Myers: It was to once again find the factual errors and to tell the subsequent story about some of the individuals, some of the state troopers who had some pretty shady histories. Some of them had been involved in another scandal subsequent to their service to Clinton while he was governor. And so we tried to just -- who are these people, what are their motives, what are the factual inaccuracies in the story, where can we shoot it down.

    Stephanopoulos: It was the Spectator and it was stuff that happened in Arkansas. We had been through that before. And basically, we had learned that, just these sex stories -- I thought we had learned -- just weren't going to make that much of a difference. Now, what enraged me, drove me crazy was this sense that Clinton called like one or two of the troopers after the story came out. And for me that was pure deja vu, calling Gennifer, like don't try to fix it yourself. Just let it go. And all of the troubles always come when you get into this maneuvering of trying to work your way through it. And, especially calling these people from the Oval Office, just nuts.

    Gergen: And [Hillary] in that kind of environment, her first response is to rally the troops and get people out defending the president. I think that's one of the great contributions she's made to him over time. She's the one who steadies things up. She deploys people, gets them out there.

    But I think it was very hurtful to her. I think it was just privately just very, very difficult for her. Now, let me add this postscript. I believe that the Troopergate story was a turning point on the health care fight. Let me explain why. Up until that time that she had been very, very involved in sort of the effort to put together the health care plan. It had been early presentations in the fall of 1993. The Troopergate story came along in December. I think it put him in a substantially one-down situation, with her psychologically in the dynamics of a marriage.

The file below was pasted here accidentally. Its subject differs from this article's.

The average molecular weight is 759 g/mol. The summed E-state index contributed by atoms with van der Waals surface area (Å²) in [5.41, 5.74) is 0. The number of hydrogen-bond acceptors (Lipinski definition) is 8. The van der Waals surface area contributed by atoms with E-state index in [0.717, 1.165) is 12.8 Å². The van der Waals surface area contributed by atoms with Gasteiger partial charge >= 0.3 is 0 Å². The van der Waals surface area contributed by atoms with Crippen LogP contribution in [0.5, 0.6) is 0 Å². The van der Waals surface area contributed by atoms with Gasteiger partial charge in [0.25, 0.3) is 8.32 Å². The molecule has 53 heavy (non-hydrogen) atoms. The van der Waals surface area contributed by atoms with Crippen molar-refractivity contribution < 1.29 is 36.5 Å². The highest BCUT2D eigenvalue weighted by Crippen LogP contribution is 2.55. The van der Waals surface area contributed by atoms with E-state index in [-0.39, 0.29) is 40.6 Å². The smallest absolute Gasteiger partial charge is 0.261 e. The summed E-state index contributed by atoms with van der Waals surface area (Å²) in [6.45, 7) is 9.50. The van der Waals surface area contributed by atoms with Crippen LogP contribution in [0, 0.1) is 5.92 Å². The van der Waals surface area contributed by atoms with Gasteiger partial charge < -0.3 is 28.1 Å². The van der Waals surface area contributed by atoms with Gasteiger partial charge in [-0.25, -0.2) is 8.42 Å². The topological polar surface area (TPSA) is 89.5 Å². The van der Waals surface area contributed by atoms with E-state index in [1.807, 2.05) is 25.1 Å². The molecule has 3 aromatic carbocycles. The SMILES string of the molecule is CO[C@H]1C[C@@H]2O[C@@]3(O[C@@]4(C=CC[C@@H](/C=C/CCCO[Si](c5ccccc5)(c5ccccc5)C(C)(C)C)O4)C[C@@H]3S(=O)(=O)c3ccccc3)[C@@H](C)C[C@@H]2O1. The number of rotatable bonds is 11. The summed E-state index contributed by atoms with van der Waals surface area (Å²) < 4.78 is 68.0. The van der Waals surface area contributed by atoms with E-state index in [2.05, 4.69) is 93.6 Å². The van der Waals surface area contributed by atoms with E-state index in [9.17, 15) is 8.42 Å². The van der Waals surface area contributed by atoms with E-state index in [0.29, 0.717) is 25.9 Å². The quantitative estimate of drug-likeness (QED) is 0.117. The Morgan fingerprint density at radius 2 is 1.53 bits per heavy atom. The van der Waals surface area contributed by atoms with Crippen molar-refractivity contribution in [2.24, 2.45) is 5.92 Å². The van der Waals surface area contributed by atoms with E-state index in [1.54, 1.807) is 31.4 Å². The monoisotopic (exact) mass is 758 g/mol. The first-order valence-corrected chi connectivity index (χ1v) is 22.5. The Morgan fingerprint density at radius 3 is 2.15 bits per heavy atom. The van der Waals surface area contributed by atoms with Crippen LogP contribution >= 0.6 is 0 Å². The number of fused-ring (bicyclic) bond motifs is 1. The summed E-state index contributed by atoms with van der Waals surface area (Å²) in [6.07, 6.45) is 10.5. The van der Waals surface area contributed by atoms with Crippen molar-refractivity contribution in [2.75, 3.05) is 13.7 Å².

I can't prove this. My sense has been they are on a see-saw in their relationship. When that relationship works, they're very good partners. But when she goes up and he goes down, or he goes up and she goes down, the balance gets out of whack. On health care, what happened was that that Troopergate story put that see-saw up so that she went way up and he went way down. And I never saw him challenge her on health care in the weeks that followed. On the politics of what was going on, on sort of how to get it presented to the Congress properly. How to get it through the Congress. I really think that it sealed her position. It put her firmly in charge of how to get health care done.